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Global manufacturing price inflation cools to one-and-a-half-year low

02 August 2022 Chris Williamson

Inflationary pressures in the worldwide factory sector moderated to the lowest for a year-and-a-half in July, according to the latest JPMorgan Manufacturing Purchasing Managers' Index™ (PMI™), compiled by S&P Global. The reduced rate of increase primarily reflected an easing of global supply chain constraints, linked in turn to weakening demand for raw materials and destocking.

However, the overall rate of inflation signaled for both input costs and average selling prices remained elevated, with persistent upward pressure on costs resulting from an unprecedented broad-based upswing in wage pressures as well as high energy and shipping costs.

Price pressures moderate

July's PMI surveys showed the average price charged for goods rose worldwide at the slowest rate since February 2021, with the rate of inflation cooling for a third successive month from April's all-time high.

Rates of selling price inflation fell sharply in the US, Eurozone and UK, which have all seen especially steep price rises over the past two years, dropping to rates not seen since early-2021. Inflation rates also slowed across Asia on average, albeit only very modestly in Japan, where the weaker yen has driven up import costs. In mainland China, selling prices even fell for a third successive month in July, widely ascribed by factories to a weak demand environment.

Key to the slower rate of selling price inflation was a further moderation of input cost pressures. Globally, average prices paid for inputs by factories rose at the slowest rate since February 2021, with moderating rates of increase seen in all major economies with the exception of Japan, which principally reflected the recent exchange rate depreciation.

The reduced rate of input cost inflation in part derives from an easing of global supply chain constraints. On average, supplier delivery times continued to lengthen in July though the incidence of delays fell to the lowest since November 2020.

Delays ran highest in the US, but - as witnessed in Europe - have eased markedly since the start of the year. The fewest delays were seen in mainland China, where delivery times have only lengthened marginally in the past two months.

Falling demand helps alleviate industrial price pressures

The reduced number of supply delays can in turn be linked to lower demand for raw materials from manufacturers, which has been fueled by a downturn in new orders received by factories. The amount of inputs purchased by manufacturers worldwide in fact rose only marginally in July, showing the smallest expansion over the past two-year period of rising purchases. New orders received by manufacturers meanwhile fell in July for the first time since in June 2020, during the initial pandemic lockdowns.

While much of the deterioration in demand reflected weaker final sales to consumers and business customers, demand has also weakened as a result of more companies deliberately winding down their inventory holdings amid reduced worries over near-term supply chain resilience and increased concerns over the economic outlook (see our accompanying note on manufacturing output and demand). The proportion of manufacturers reporting lower inflows of orders due to clients destocking rose to the second-highest on record in July.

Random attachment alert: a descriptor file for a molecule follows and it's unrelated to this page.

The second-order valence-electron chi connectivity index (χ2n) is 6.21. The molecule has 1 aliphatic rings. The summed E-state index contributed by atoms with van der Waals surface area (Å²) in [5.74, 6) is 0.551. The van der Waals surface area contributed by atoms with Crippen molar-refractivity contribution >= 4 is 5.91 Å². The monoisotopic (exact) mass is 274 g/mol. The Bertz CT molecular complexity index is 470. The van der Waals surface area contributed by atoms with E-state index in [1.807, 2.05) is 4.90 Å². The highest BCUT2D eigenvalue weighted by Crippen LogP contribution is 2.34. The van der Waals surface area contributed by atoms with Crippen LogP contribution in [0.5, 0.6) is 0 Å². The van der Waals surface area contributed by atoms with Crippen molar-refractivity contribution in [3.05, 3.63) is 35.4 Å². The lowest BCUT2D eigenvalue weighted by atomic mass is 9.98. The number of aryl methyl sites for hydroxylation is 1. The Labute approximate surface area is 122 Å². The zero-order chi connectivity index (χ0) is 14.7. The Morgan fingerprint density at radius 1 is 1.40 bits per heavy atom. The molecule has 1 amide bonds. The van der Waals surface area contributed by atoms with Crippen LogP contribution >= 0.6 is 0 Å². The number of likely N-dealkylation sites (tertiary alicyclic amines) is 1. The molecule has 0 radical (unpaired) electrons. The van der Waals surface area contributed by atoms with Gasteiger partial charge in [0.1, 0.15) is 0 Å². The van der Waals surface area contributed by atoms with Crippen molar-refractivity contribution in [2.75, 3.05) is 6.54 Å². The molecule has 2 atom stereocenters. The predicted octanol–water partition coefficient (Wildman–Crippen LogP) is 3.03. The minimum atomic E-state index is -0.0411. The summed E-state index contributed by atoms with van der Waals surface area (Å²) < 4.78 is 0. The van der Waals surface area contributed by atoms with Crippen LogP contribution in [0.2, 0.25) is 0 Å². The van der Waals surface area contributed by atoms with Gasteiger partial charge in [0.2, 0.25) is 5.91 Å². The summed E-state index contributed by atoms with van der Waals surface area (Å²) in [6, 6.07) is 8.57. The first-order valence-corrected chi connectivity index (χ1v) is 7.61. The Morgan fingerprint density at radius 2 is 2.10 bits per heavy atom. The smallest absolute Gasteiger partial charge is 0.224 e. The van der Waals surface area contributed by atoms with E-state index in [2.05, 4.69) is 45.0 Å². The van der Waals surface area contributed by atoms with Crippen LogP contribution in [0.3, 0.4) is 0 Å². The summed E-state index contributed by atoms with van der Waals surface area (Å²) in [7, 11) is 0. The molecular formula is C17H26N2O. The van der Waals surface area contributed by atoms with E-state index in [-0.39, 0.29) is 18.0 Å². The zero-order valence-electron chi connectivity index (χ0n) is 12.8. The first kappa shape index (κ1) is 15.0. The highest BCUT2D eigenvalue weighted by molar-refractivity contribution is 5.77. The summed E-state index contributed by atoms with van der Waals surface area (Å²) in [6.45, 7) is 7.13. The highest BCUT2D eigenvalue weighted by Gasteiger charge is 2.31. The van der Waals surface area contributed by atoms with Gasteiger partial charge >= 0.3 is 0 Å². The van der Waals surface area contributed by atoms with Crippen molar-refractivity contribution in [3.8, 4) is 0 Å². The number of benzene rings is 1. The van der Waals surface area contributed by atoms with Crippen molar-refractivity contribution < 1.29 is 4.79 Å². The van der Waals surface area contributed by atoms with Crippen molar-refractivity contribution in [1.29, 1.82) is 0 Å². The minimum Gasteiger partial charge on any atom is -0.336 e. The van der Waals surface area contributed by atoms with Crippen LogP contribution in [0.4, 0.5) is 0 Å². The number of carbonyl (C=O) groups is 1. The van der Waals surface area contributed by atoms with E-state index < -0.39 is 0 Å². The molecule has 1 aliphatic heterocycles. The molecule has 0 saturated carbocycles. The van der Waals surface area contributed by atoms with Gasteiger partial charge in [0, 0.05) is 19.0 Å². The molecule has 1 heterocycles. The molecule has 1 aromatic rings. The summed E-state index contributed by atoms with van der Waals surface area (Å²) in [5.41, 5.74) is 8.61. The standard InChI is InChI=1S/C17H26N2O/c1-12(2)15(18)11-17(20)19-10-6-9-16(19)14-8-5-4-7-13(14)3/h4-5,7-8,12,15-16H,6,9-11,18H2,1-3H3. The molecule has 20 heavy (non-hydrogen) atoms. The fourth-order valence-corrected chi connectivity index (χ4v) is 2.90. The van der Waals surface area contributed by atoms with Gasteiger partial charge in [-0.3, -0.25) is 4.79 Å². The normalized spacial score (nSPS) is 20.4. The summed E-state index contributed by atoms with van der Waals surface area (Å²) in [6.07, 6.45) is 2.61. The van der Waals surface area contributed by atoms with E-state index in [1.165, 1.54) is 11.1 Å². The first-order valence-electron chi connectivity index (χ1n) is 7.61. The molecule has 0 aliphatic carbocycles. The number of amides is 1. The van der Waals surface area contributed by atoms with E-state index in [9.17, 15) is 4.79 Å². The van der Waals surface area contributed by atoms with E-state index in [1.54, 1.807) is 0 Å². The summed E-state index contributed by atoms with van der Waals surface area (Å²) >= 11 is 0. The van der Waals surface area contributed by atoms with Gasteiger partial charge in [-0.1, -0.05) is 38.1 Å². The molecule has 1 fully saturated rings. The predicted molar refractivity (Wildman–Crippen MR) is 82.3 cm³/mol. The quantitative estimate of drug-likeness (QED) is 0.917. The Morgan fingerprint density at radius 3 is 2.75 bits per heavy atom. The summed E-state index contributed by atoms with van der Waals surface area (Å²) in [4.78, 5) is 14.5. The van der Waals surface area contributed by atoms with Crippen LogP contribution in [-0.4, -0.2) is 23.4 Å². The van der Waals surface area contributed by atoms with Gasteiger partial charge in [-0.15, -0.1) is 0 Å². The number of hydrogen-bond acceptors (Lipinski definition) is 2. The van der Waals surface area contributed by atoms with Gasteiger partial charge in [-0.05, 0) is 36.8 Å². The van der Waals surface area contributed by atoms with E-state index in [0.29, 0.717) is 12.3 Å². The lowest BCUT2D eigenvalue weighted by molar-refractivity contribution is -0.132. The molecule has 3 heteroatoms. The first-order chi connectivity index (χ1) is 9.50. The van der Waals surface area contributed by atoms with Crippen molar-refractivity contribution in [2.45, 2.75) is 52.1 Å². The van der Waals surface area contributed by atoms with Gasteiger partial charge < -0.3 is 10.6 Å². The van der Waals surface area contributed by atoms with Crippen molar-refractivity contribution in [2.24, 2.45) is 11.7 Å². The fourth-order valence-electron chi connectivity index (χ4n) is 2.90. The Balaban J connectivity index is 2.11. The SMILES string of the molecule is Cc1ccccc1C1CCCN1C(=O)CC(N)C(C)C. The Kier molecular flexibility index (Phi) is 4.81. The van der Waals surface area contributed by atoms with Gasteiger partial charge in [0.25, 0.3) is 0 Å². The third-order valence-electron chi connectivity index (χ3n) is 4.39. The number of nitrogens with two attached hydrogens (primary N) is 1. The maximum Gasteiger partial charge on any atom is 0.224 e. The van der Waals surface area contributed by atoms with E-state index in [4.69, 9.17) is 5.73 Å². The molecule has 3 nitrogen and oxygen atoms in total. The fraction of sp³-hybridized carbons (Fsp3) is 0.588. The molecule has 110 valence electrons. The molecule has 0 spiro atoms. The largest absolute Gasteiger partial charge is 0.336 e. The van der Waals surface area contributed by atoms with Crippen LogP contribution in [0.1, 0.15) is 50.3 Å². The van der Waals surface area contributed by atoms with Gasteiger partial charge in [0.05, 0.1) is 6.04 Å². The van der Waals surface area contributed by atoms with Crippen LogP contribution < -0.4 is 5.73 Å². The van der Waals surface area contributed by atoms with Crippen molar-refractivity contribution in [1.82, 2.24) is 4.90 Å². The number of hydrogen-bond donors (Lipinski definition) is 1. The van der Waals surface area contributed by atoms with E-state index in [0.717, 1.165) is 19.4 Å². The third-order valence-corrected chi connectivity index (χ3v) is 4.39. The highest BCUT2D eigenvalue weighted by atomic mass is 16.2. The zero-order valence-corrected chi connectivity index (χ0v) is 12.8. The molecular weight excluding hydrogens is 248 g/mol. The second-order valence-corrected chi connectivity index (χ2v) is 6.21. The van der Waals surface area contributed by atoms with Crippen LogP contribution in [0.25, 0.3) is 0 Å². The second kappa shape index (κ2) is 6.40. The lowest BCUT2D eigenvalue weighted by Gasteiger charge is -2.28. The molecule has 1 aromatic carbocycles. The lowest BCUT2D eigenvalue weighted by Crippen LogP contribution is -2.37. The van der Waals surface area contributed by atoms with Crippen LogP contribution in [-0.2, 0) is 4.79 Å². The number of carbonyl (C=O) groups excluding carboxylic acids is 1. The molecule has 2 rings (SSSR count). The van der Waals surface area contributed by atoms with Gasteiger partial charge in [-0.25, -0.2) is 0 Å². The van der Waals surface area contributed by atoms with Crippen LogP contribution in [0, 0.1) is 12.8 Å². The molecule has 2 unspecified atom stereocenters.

Wage pressures at record high

The moderating demand and supply imbalance means that fewer companies are now citing higher raw materials prices as the main driver of higher cost pressures. However, as chart 7 illustrates, the number of companies reporting higher energy, shipping and wage costs remains stubbornly high, especially in the case of wages, where July saw a record number of companies reporting upward pressure from rising salary costs.

Thus, while input cost pressure have eased in recent months amid an improving demand-supply balance, the rate of inflation remains elevated thanks to increased energy costs, rising shipping costs and an increasingly broad-based uplift in wage pressures.

Chris Williamson, Chief Business Economist, S&P Global Market Intelligence

Tel: +44 207 260 2329

© 2022, IHS Markit Inc. All rights reserved. Reproduction in whole or in part without permission is prohibited.

Purchasing Managers' Index™ (PMI™) data are compiled by IHS Markit for more than 40 economies worldwide. The monthly data are derived from surveys of senior executives at private sector companies, and are available only via subscription. The PMI dataset features a headline number, which indicates the overall health of an economy, and sub-indices, which provide insights into other key economic drivers such as GDP, inflation, exports, capacity utilization, employment and inventories. The PMI data are used by financial and corporate professionals to better understand where economies and markets are headed, and to uncover opportunities.

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This article was published by S&P Global Market Intelligence and not by S&P Global Ratings, which is a separately managed division of S&P Global.



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